Following the loan of the work Ishmael's Mirror (or Room painting for a window with no wall) [Moby Dick series], (1975) by Mário Cesariny (Lisbon, Portugal, 1923 – 2006), we would like to draw attention to this work from the Caixa Geral de Depósitos (CGD) Collection, which is part of the exhibition Mário Cesariny's Surrealist Castle, curated by João Pinharanda, Afonso Dias Ramos and Marlene Oliveira, at MAAT – Museum of Art, Architecture and Technology, in Lisbon, running from 5 October 2023 to 19 February 2024.
Cesariny's work marked the Portuguese art scene from the outset. Between 1936 and 1943, he attended the António Arroio School, where he met his fellow Surrealists in Portugal, in particular Cruzeiro Seixas, Pedro Oom and Marcelino Vespeira, among other artists of his generation. In 1947, he travelled to Paris and attended the Académie de la Grande Chaumière. In Paris he came into contact with André Breton, among other surrealist artists, and on his return to Lisbon he founded the Lisbon Surrealist Group together with António Pedro, José Augusto França, Cândido Costa Pinto, João Moniz Pereira and Alexandre O'Neill. Meeting at Pastelaria Mexicana, the group emerged both as a protest against the Neorealist movement, controlled by Portuguese Communist Party ideology, and as an opponent of the Estado Novo regime. Cesariny later founded the dissident group Os Surrealistas [The Surrealists] with António Maria Lisboa, Risques Pereira and Mário-Henrique Leiria, among others.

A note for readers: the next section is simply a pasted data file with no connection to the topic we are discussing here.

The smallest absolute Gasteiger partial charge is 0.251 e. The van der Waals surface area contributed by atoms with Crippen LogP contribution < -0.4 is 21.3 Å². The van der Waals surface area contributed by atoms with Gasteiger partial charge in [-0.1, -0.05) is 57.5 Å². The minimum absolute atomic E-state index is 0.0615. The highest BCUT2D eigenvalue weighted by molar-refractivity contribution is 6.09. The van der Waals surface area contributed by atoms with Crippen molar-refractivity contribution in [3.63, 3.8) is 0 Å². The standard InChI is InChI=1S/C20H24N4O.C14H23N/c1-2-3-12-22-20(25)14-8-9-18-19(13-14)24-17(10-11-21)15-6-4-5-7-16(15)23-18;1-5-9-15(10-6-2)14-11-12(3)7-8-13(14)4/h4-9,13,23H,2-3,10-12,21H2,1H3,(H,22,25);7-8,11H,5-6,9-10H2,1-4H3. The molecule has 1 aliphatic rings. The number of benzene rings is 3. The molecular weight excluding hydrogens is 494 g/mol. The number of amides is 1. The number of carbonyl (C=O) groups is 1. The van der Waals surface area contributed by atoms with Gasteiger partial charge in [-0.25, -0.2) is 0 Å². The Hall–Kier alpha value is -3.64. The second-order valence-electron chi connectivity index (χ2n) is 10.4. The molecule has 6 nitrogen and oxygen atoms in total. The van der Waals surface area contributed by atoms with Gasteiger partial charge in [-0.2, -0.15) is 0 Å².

From the 1950s onwards, Cesariny was monitored by the Criminal Police and regularly interrogated by the authorities due to his open homosexuality. This aspect of his life is significant as it was reflected in his work, through the figure of the sailor as homoerotic desire, which was particularly influenced by Herman Melville's Moby Dick (1851). The painting ‘Ishmael’s Mirror’ (1975), from that series, features abstract planes that emphasise languid forms and sensitive textures. In the small organic approximations one can detect the various layers of paint being transformed into maritime modulations, which are also evident in the colours used. Ishmael, in a biblical sense, represents the ostracised, the orphans and the exiles, those who have no family, and in this sense, considering the heterocentric family tenets faced by the artist at the time, we are confronted by a painful and tension-filled painting, fluctuating between the waves and the whale that restrict the figure and the gestural and textured planes that free him.
In 1964, Cesariny received a grant from the Calouste Gulbenkian Foundation to write the book Vieira da Silva / Arpad Szenes ou o Castelo Surrealista [Vieira da Silva / Arpad Szenes or the Surrealist Castle], published in 1984. In 2004, Miguel Gonçalves Mendes made the documentary Autografia, in which Cesariny speaks directly about his intense private life. It also highlights his extensive and important literary work, in poetry as in essays and fiction.
102.2 x 170 cm